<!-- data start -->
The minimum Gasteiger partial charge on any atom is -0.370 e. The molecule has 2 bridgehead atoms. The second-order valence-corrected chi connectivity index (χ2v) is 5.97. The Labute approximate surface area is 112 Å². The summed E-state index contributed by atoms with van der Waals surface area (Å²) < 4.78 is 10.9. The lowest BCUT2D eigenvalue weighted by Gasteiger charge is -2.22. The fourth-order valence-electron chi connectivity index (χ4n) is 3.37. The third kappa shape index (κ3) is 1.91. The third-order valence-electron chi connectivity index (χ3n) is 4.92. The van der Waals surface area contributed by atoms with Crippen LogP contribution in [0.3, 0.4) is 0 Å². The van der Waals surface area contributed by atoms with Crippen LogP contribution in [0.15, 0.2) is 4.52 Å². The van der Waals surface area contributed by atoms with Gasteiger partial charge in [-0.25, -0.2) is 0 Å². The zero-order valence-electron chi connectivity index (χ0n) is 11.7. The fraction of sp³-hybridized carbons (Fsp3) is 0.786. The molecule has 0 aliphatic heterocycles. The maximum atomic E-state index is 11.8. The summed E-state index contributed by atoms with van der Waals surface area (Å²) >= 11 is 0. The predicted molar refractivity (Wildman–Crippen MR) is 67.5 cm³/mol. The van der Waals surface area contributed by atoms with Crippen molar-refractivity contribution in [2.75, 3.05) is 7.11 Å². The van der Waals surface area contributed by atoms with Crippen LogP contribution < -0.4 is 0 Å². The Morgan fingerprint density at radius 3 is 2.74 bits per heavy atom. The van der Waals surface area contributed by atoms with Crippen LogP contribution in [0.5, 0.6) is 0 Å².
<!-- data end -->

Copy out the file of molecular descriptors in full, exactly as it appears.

The minimum Gasteiger partial charge on any atom is -0.370 e. The molecule has 2 bridgehead atoms. The second-order valence-corrected chi connectivity index (χ2v) is 5.97. The Labute approximate surface area is 112 Å². The summed E-state index contributed by atoms with van der Waals surface area (Å²) < 4.78 is 10.9. The lowest BCUT2D eigenvalue weighted by Gasteiger charge is -2.22. The fourth-order valence-electron chi connectivity index (χ4n) is 3.37. The third kappa shape index (κ3) is 1.91. The third-order valence-electron chi connectivity index (χ3n) is 4.92. The van der Waals surface area contributed by atoms with Crippen LogP contribution in [0.3, 0.4) is 0 Å². The van der Waals surface area contributed by atoms with Crippen LogP contribution in [0.15, 0.2) is 4.52 Å². The van der Waals surface area contributed by atoms with Gasteiger partial charge in [-0.25, -0.2) is 0 Å². The zero-order valence-electron chi connectivity index (χ0n) is 11.7. The fraction of sp³-hybridized carbons (Fsp3) is 0.786. The molecule has 0 aliphatic heterocycles. The maximum atomic E-state index is 11.8. The summed E-state index contributed by atoms with van der Waals surface area (Å²) >= 11 is 0. The predicted molar refractivity (Wildman–Crippen MR) is 67.5 cm³/mol. The van der Waals surface area contributed by atoms with Crippen molar-refractivity contribution in [2.75, 3.05) is 7.11 Å². The van der Waals surface area contributed by atoms with Crippen LogP contribution < -0.4 is 0 Å². The Morgan fingerprint density at radius 3 is 2.74 bits per heavy atom. The van der Waals surface area contributed by atoms with Crippen LogP contribution in [0.5, 0.6) is 0 Å².